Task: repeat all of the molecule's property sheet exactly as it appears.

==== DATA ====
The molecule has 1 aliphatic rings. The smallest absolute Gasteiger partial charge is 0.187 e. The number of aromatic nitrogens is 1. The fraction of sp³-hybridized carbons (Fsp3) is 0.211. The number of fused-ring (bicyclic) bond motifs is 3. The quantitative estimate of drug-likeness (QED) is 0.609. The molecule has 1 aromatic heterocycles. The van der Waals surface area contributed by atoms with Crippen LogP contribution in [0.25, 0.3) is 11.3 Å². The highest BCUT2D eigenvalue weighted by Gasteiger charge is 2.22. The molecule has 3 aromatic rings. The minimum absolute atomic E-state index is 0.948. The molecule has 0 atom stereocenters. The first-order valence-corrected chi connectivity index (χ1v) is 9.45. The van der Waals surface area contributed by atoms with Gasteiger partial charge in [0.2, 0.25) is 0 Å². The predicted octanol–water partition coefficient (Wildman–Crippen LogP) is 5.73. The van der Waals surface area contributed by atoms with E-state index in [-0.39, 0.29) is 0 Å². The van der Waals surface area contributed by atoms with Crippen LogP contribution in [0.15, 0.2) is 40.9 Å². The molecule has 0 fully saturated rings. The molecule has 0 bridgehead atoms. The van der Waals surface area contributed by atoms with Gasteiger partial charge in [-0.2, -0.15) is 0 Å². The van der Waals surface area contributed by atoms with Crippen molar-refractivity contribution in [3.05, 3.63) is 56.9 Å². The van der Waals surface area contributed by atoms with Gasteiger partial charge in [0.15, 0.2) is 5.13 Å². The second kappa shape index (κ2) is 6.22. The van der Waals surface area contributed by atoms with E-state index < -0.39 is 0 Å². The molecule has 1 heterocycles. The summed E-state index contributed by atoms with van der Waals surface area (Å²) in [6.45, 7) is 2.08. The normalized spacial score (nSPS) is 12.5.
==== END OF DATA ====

The molecule has 1 aliphatic rings. The smallest absolute Gasteiger partial charge is 0.187 e. The number of aromatic nitrogens is 1. The fraction of sp³-hybridized carbons (Fsp3) is 0.211. The number of fused-ring (bicyclic) bond motifs is 3. The quantitative estimate of drug-likeness (QED) is 0.609. The molecule has 1 aromatic heterocycles. The van der Waals surface area contributed by atoms with Crippen LogP contribution in [0.25, 0.3) is 11.3 Å². The highest BCUT2D eigenvalue weighted by Gasteiger charge is 2.22. The molecule has 3 aromatic rings. The minimum absolute atomic E-state index is 0.948. The molecule has 0 atom stereocenters. The first-order valence-corrected chi connectivity index (χ1v) is 9.45. The van der Waals surface area contributed by atoms with Gasteiger partial charge in [0.2, 0.25) is 0 Å². The predicted octanol–water partition coefficient (Wildman–Crippen LogP) is 5.73. The van der Waals surface area contributed by atoms with E-state index in [-0.39, 0.29) is 0 Å². The van der Waals surface area contributed by atoms with Crippen LogP contribution in [0.15, 0.2) is 40.9 Å². The molecule has 0 fully saturated rings. The molecule has 0 bridgehead atoms. The van der Waals surface area contributed by atoms with Gasteiger partial charge in [-0.2, -0.15) is 0 Å². The van der Waals surface area contributed by atoms with Crippen molar-refractivity contribution in [3.05, 3.63) is 56.9 Å². The van der Waals surface area contributed by atoms with Gasteiger partial charge in [0.15, 0.2) is 5.13 Å². The second kappa shape index (κ2) is 6.22. The van der Waals surface area contributed by atoms with E-state index < -0.39 is 0 Å². The molecule has 1 heterocycles. The summed E-state index contributed by atoms with van der Waals surface area (Å²) in [6.45, 7) is 2.08. The normalized spacial score (nSPS) is 12.5.